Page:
This article first appeared on The Oxford Culture Review website on 29 September 2016.
Shakespeare has many faults, not least his failure of the Bechdel test. Director Phyllida Lloyd has taken it upon herself to correct this, and since 2012 she and her team have staged a trilogy of all-female productions for the Donmar Warehouse, with the final instalment debuting this week. The trilogy has grabbed a few headlines for its setting in an all-female prison, and it’s certainly a bold move. The Tempest is about a powerful wizard in command of a mysterious exotic island, so setting it in a chilly concrete cell seems counter-intuitive. In its best moments this produces an interesting tension, but it often feels like the play is struggling against its own concept. Rough, strange, and a little bit shambolic, there’s a lot to like in this production, but there’s also a sense of a gimmick wearing a bit thin.
The play starts with the cast lining up, and Harriet Walter announcing she is serving a life sentence for “a politically motivated bank robbery”, before taking up her role as Prospero. The story unfolds as a performance, or shared fantasy, of the prisoners, with the realities of prison life intruding at key intervals. It’s a good idea, but it feels a bit arbitrary — guards are constantly harassing Sebastian and Antonio, but they never come near Prospero, despite her constant tricks on her fellow inmates. This ought to be ambiguous and fantastical, but comes across muddy and confused. Lloyd jams in some extraneous musical numbers, mostly sung by Ariel, and while they’re mostly competent they disrupt the flow significantly. Ariel’s final song painfully drags out one of the play’s best moments, repeating the same lines ad nauseam rather than coming up with new ones. The stage dressing is minimal, but nicely evocative, strewn with rubbish befitting Sophie Stanton’s interpretation of Caliban as a kind of mad bag lady.
While Caliban and Ariel are fun, it’s Prospero who anchors the play, and Harriet Walter excels in the part. She’s every bit the weary old scholar of Shakespeare’s text, but she’s much less spiteful than the usual interpretation. Strolling around with hands in her pockets, her contemplative attitude makes her louder moments stand out, such as her unhinged delivery of the ‘insubstantial pageant’ speech. (A rather beautiful moment involving video projections onto a cloud of white balloons, emphasising the otherworldly splendour). Her affection for Leah Harvey as Miranda is genuinely touching, and Harvey manages the shift from youthful joy to adolescent wonder impeccably. Between them they form the play’s emotional core, and it’s nice to see a Shakespeare production focused on a mother-daughter relationship rather than the Bard’s paternalism. Jackie Clune and Karen Dunbar are funny as Stephano and Trinculo, and Jade Anouka makes a fine Ariel, even if her rapping was a bit weak at the preview performance. The rest of the cast don’t make much impression, but to be fair these are hardly Shakespeare’s most memorable characters, and finding depth in Gonzalo is a challenge few actors have met.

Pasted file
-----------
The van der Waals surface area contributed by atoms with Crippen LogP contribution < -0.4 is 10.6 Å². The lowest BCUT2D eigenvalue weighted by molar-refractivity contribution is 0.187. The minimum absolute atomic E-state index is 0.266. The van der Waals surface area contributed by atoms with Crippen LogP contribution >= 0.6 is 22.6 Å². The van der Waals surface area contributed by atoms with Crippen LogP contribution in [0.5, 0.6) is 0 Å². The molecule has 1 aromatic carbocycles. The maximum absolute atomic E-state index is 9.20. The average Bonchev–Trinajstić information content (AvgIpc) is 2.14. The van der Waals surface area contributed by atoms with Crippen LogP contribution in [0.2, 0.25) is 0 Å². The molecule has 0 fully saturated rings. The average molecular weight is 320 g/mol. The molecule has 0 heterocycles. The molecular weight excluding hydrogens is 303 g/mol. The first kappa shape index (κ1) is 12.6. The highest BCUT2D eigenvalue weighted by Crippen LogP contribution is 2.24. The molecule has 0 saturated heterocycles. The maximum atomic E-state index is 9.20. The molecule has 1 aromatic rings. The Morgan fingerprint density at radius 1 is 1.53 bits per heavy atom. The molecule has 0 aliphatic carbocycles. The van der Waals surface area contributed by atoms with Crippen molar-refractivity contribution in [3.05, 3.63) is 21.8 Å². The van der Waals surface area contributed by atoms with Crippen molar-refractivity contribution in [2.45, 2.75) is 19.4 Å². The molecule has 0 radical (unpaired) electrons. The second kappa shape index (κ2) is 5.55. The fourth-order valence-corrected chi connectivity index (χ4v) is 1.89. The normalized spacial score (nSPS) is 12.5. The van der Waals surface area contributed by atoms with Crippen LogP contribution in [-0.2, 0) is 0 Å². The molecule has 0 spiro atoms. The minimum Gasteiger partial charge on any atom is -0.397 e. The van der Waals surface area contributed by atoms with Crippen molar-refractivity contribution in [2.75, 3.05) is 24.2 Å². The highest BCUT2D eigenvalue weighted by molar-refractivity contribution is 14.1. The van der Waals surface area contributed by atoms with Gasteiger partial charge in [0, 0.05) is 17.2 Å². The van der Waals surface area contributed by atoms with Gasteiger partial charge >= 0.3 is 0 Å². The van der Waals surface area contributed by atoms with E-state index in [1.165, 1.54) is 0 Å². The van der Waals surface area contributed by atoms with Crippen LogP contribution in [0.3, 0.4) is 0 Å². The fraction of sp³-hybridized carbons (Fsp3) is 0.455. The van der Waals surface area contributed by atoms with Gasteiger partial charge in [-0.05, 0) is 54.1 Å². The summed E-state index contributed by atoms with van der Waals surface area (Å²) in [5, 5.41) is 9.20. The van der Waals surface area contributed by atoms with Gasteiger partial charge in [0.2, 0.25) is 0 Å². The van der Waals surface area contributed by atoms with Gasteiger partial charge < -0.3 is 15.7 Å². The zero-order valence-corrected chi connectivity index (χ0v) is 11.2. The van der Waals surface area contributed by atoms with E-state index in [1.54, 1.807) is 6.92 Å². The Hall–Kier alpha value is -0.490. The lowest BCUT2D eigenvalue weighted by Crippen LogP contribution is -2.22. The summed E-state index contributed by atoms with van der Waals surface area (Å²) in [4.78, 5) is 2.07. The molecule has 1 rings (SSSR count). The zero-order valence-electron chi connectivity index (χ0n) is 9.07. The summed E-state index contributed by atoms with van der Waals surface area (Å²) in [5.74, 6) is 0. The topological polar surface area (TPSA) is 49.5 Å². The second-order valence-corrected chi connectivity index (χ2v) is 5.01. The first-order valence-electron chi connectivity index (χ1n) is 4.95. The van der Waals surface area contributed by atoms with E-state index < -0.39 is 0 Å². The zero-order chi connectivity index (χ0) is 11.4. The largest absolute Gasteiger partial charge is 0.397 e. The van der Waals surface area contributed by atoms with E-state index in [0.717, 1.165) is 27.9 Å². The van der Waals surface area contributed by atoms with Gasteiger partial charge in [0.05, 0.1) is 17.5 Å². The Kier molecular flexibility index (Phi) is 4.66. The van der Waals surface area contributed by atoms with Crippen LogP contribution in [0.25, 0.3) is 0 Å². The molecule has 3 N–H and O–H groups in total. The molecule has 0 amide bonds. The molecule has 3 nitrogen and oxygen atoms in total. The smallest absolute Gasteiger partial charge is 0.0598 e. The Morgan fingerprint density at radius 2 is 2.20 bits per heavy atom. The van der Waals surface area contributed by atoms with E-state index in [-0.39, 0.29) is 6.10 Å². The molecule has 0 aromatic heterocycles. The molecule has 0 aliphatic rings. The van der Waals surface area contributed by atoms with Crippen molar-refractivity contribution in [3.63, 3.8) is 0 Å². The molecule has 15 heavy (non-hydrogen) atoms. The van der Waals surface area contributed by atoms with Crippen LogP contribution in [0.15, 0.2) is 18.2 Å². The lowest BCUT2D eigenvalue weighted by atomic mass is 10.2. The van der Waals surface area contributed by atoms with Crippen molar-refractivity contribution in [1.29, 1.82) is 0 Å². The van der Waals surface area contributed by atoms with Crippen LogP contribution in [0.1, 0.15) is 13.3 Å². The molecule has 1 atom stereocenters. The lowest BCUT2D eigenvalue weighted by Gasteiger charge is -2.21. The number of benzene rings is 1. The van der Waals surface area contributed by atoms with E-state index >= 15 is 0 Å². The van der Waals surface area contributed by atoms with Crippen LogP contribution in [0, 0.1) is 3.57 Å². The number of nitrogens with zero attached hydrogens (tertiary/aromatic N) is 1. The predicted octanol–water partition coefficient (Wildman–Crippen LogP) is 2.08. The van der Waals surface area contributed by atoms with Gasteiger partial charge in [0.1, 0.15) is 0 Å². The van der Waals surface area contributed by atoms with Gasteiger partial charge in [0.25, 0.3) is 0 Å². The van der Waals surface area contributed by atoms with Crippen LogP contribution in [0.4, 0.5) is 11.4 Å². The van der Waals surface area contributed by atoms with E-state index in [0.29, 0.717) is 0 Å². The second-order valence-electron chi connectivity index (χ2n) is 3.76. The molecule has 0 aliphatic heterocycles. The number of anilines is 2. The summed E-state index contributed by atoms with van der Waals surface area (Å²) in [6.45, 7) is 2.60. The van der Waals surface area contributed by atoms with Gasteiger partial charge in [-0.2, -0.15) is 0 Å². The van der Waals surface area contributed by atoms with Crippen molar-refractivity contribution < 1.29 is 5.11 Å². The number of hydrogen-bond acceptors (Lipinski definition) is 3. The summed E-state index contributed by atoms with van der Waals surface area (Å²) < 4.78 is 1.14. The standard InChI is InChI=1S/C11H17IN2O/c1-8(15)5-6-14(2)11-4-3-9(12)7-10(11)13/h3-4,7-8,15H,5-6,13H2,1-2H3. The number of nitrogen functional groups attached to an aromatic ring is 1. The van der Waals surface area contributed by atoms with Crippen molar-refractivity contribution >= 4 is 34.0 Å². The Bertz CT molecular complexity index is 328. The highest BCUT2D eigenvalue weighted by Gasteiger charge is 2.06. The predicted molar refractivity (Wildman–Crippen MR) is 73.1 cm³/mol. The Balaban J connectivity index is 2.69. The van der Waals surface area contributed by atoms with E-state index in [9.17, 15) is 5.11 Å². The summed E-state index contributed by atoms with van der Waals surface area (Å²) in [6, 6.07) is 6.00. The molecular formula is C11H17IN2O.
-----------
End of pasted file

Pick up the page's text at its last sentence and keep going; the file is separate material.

The Tempest is a potpourri, then, but not without its charms, and, more importantly, not without relevance. The boldest choice comes at the end — in the original Prospero ‘abjures’ his magic, and returns to Milan, a moment many have read as reflective of Shakespeare’s own decision to retire. Lloyd’s ending goes beyond Shakespeare’s text — Walter delivers her final monologue, and then steps out of character, becoming a prisoner again. We then hear a set of messages from Walter’s friends and family, including the daughter she left behind when she was arrested. The message is clear: don’t give up. The light returns to the harshness of the prison, the voices fade into the whirring of a vacuum cleaner. The final impression is of resilience rather than resignation, and for that alone it’s worth applauding. It’s a wonderful subversion of Shakespeare’s text, and one that could only have been done with this cast and this setting. Because, let’s face it, after 400 years, the male angst version is played out.